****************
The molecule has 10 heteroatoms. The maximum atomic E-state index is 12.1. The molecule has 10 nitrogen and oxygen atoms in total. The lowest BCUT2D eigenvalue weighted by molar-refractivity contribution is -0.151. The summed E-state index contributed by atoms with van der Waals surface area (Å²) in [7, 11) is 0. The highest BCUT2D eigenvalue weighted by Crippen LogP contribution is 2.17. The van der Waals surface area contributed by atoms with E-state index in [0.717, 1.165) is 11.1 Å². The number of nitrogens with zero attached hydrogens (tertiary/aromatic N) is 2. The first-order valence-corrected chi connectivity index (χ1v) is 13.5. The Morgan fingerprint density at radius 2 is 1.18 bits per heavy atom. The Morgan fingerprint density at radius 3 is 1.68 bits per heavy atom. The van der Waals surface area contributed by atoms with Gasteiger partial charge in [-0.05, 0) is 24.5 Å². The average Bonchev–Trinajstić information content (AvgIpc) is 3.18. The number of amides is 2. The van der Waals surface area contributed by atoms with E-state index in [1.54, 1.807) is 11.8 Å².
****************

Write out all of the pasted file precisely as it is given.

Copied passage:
The molecule has 10 heteroatoms. The maximum atomic E-state index is 12.1. The molecule has 10 nitrogen and oxygen atoms in total. The lowest BCUT2D eigenvalue weighted by molar-refractivity contribution is -0.151. The summed E-state index contributed by atoms with van der Waals surface area (Å²) in [7, 11) is 0. The highest BCUT2D eigenvalue weighted by Crippen LogP contribution is 2.17. The van der Waals surface area contributed by atoms with E-state index in [0.717, 1.165) is 11.1 Å². The number of nitrogens with zero attached hydrogens (tertiary/aromatic N) is 2. The first-order valence-corrected chi connectivity index (χ1v) is 13.5. The Morgan fingerprint density at radius 2 is 1.18 bits per heavy atom. The Morgan fingerprint density at radius 3 is 1.68 bits per heavy atom. The van der Waals surface area contributed by atoms with Gasteiger partial charge in [-0.05, 0) is 24.5 Å². The average Bonchev–Trinajstić information content (AvgIpc) is 3.18. The number of amides is 2. The van der Waals surface area contributed by atoms with E-state index in [1.54, 1.807) is 11.8 Å².